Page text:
By Heather Levin | MoneyCrashers
Even with rock-bottom interest rates and a glut of bargain-priced homes on the market, qualified buyers are still in short supply. This is primarily because it’s hard to get approved for a mortgage loan unless you have stellar credit and a hefty down payment. But even when buyers do qualify, they often feel skittish about investing in a home. After all, the economy hasn’t yet fully recovered, and the prospect of losing a job while responsible for a mortgage is enough to scare many people away.
One effect is that real estate agents are feeling the pinch, and therefore are willing to jump through hoops for buyers and sellers alike. In other words, a variety of extra services are to be had often at no charge and simply by asking.
How to Get More Out of Your Real Estate Agent
1. Home Staging
Home staging is the preparation of a home to make it appear as visually and aesthetically appealing as possible, therefore setting it up to be sold more quickly and for a higher amount. Done properly, home staging can transform a property into a welcoming, attractive place that makes the prospective buyer yearn to own it.
Back in the real estate market’s hey-day, home staging was typically an extra service that sellers had to pay for. However, some real estate agents now offer free home staging simply if you list with them. Sometimes, they do the home staging themselves, or they outsource it to a professional stager with whom they work regularly. In fact, last time I listed my home, my real estate agent offered this service for free, which saved me several hundred dollars.
If your real estate agent doesn’t currently offer this service, ask if they’d be willing to provide it free of charge – many will in order to keep your business.
2. Professional Virtual Tours
A virtual tour of your home is the new standard among real estate companies – at least, it should be. Instead of simply displaying static photos of your home online, a virtual tour utilizes new digital technology to take viewers through your home and property using videos, 360-degree panoramic images, and seamlessly stitched photographs, often also incorporating sound effects, music, narration, and text.
Unfortunately, many real estate agents, especially those in rural areas, still don’t offer this service to sellers. When you’re shopping around for an agent, look for one that offers this service as it alone can attract potential buyers who would rather take a “tour” than simply look at pictures. Ideally, your home should be photographed by a professional photographer and then submitted to major sites, such as YouTube, Trulia, and Zillow. If your current real estate agent doesn’t offer this service, request it anyway. If they still can’t provide it, you may want to consider going with an agent who can.
3. Neighborhood Analysis
If you’re shopping for homes in an unfamiliar area, you might feel overwhelmed by the number of neighborhoods. After all, neighborhoods are just like people; they can have very different characteristics, even within a few blocks. Some might be quiet and reserved, others might be funky and artistic, and yet others may be a mecca for young families.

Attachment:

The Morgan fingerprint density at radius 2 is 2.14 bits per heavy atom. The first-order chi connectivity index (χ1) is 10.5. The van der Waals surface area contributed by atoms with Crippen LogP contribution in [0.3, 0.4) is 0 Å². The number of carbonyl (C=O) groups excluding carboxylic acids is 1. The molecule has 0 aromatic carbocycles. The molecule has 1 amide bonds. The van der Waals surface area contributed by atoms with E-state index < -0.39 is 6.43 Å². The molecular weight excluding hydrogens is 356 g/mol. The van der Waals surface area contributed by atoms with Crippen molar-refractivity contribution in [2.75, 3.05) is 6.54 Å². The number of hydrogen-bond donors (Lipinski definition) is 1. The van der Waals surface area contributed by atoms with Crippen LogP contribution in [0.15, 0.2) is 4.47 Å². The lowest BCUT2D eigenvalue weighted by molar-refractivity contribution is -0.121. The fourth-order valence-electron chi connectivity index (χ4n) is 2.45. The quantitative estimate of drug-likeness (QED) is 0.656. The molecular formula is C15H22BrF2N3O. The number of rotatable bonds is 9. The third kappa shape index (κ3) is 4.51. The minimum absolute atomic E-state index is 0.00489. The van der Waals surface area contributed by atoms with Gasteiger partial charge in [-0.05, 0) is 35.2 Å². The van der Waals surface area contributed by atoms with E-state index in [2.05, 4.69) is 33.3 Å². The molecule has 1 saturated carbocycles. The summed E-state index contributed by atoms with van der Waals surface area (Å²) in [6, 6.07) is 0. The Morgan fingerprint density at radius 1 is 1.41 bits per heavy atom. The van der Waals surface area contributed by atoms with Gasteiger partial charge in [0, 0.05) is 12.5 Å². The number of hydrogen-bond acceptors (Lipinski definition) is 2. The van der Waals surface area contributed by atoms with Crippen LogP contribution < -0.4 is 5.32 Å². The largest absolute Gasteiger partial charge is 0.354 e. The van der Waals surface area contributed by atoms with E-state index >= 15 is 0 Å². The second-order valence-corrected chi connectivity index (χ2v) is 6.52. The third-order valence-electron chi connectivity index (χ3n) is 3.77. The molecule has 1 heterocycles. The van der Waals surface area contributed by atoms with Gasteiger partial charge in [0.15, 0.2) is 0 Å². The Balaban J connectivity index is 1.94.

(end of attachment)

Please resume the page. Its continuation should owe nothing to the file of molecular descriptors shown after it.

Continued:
Finding the right neighborhood can be vital to making sure you’re happy long-term, so create a list of priorities, and search accordingly. What is most important to you – proximity to work or proximity to stores? Do you prefer to live in an area with lots of parks, trails, and bike paths, or do you prefer a more urban environment? If you have children, it is especially important to consider the local schools and the crime rate. Remember, it’s much easier to update or remodel a house than it is to change an entire neighborhood.
While most real estate agents can give you an overview of each neighborhood you’re considering, few will provide an in-depth neighborhood analysis that includes detailed information about local schools, area parks, and crime rates. Other factors that may be included in a neighborhood analysis include land uses, such as whether the neighborhood is primarily residential or mixed use (residential and commercial), and property types, such as single-family homes, apartment complexes, and condominiums. However, agents are prohibited from providing specific demographic information – but they can give you an overview of the kinds of families they’ve seen living in and moving into an area. This insightful information can be invaluable for buyers looking for the best fit.
4. Relevant Discounts
In order to market themselves more effectively, many real estate agents establish relationships with other home-related businesses that can benefit their clients. For example, they may coordinate with the local hardware store to offer discounts to clients, or even with contracting professionals, such as roofers, plumbers, electricians, and painters, to provide services at a discounted rate. Other agents may even offer free services from an interior designer or landscaping company if you buy or sell through them.
When you’re shopping for a real estate agent, look for those who can offer discounts on other professional services. They’ll probably tout these discounts on their marketing materials, so it’s usually a perk you don’t have to request.
Additionally, you may be able to take the opposite approach and ask if your agent is willing to accept a smaller commission for fewer services. With the housing market still struggling, agents are more willing to compromise in order to get your business….
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